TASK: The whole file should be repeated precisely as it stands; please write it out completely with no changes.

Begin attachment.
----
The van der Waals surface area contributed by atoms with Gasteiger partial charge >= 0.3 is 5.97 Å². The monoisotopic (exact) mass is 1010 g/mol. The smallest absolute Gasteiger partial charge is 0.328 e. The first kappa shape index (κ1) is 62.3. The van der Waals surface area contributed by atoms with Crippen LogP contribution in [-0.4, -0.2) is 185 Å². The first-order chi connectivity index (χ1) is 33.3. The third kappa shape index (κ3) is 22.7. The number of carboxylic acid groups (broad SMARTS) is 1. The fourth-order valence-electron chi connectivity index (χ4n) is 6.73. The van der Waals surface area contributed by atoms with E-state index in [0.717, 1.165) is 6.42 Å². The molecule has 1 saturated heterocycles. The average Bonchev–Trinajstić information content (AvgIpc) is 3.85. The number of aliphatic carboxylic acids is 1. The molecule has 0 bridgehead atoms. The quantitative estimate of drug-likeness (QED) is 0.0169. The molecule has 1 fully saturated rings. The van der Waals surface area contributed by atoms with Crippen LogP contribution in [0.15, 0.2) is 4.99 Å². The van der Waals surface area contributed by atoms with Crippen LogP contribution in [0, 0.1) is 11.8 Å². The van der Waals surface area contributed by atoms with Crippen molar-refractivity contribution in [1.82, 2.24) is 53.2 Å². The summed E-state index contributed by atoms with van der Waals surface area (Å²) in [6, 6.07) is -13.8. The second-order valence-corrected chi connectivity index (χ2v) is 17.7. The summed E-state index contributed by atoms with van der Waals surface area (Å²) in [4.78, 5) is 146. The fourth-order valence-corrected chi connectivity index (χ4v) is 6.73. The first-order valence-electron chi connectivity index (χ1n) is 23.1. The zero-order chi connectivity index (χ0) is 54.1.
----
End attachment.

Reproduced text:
The van der Waals surface area contributed by atoms with Gasteiger partial charge >= 0.3 is 5.97 Å². The monoisotopic (exact) mass is 1010 g/mol. The smallest absolute Gasteiger partial charge is 0.328 e. The first kappa shape index (κ1) is 62.3. The van der Waals surface area contributed by atoms with Crippen LogP contribution in [-0.4, -0.2) is 185 Å². The first-order chi connectivity index (χ1) is 33.3. The third kappa shape index (κ3) is 22.7. The number of carboxylic acid groups (broad SMARTS) is 1. The fourth-order valence-electron chi connectivity index (χ4n) is 6.73. The van der Waals surface area contributed by atoms with E-state index in [0.717, 1.165) is 6.42 Å². The molecule has 1 saturated heterocycles. The average Bonchev–Trinajstić information content (AvgIpc) is 3.85. The number of aliphatic carboxylic acids is 1. The molecule has 0 bridgehead atoms. The quantitative estimate of drug-likeness (QED) is 0.0169. The molecule has 1 fully saturated rings. The van der Waals surface area contributed by atoms with Crippen LogP contribution in [0.15, 0.2) is 4.99 Å². The van der Waals surface area contributed by atoms with Crippen LogP contribution in [0, 0.1) is 11.8 Å². The van der Waals surface area contributed by atoms with Crippen molar-refractivity contribution in [1.82, 2.24) is 53.2 Å². The summed E-state index contributed by atoms with van der Waals surface area (Å²) in [6, 6.07) is -13.8. The second-order valence-corrected chi connectivity index (χ2v) is 17.7. The summed E-state index contributed by atoms with van der Waals surface area (Å²) in [4.78, 5) is 146. The fourth-order valence-corrected chi connectivity index (χ4v) is 6.73. The first-order valence-electron chi connectivity index (χ1n) is 23.1. The zero-order chi connectivity index (χ0) is 54.1.